How A Breach Of Contract Should Be Handled

27 April 2018
 Categories: Law, Blog


When two businesses make a contract with one another, they are obligated to uphold their end of the contract. If someone doesn't fulfill the expectations set out in the contract, there are various remedies the other business can take. 

Read the Contract Carefully

A good contract should lay out exactly what is expected of each side. It should set dates, monetary amounts, and other numbers in stone. It should also set clear performance expectations and quality standards. When these things are in place, it is much easier to point to a specific part of the contract and say, "You didn't fulfill this obligation." It's harder to prove that someone is not performing their role when that role is vague. 

Look in the contract for any escape clauses that may apply. For example, the contract might say that the other person must do a certain thing unless a certain condition occurs. Escape clauses are used to control for situations that are outside of the other party's control. For example, if they didn't deliver a product on time, but it was because one of the company's warehouses experienced a fire or there was a natural disaster that destroyed critical equipment, there may be an escape clause that applies.

Read over the contract with your commercial litigation attorney to see how ironclad the contract is and if you're within your rights to pursue legal action. Also, make sure there is nothing in the contract that would allow the opponent to escape scot-free in litigation.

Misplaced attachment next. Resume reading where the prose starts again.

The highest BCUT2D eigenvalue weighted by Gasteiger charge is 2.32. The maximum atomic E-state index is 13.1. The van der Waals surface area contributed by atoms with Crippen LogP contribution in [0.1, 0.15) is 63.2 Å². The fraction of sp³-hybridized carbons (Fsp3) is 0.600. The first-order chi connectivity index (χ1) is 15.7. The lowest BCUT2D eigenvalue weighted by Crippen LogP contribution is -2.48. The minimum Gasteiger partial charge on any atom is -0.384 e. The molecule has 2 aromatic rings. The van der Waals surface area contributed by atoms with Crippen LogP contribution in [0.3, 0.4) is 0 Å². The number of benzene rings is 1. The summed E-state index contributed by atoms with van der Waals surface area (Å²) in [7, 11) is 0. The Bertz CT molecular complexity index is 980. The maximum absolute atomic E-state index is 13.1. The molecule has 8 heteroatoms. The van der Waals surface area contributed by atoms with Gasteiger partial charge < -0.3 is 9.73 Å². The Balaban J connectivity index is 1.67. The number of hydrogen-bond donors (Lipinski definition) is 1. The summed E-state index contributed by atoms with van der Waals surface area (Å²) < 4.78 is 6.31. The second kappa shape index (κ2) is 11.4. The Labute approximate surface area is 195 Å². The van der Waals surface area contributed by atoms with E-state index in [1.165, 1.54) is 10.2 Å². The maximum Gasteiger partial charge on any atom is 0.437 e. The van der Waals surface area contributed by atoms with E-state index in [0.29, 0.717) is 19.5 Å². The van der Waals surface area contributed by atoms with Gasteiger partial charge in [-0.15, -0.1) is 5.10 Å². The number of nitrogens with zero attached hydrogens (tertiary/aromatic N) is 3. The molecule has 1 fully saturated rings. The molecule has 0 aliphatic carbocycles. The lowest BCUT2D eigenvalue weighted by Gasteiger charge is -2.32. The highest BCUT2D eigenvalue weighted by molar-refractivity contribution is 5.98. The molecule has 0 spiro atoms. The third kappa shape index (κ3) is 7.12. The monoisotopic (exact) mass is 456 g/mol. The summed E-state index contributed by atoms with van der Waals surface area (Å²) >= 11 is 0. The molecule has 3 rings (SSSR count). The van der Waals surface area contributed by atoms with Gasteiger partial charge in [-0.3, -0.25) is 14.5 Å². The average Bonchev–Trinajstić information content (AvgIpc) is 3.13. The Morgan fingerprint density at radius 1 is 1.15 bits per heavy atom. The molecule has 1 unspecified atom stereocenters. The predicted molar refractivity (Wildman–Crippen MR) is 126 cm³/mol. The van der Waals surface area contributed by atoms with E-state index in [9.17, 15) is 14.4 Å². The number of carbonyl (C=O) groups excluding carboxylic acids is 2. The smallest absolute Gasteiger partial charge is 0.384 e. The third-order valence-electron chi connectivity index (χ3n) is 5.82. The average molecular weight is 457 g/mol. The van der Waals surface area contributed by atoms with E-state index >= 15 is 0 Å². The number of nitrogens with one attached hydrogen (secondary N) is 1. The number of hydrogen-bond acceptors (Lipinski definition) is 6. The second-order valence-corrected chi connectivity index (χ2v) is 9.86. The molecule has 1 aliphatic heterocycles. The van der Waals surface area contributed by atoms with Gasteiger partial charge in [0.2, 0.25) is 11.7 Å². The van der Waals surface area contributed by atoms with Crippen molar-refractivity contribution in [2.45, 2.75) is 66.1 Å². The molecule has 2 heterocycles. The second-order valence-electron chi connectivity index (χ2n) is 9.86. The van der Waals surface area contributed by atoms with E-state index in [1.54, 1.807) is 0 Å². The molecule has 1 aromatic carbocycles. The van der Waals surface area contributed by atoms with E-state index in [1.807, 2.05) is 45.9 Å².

Give Any Applicable Notices and Follow Contract Procedures

The contract you signed may say that you can pursue a remedy for a contract breach by giving notice to the other party. They would have a specified number of days to correct the problem. If it is not fixed to the standards set in the contract, you might be able to simply call the contract null and void. In other cases, you can pursue further legal action if this issue has cost your business money or productivity. 

Look at the contract again to see if you are prohibited from litigation, or if there is a specific mediation process you need to follow. You wouldn't want to turn around and violate your own contract as you are trying to enforce it. 

The next step is likely to be the start of commercial litigation. Secure a knowledgeable commercial litigation lawyer to begin this process on the right foot.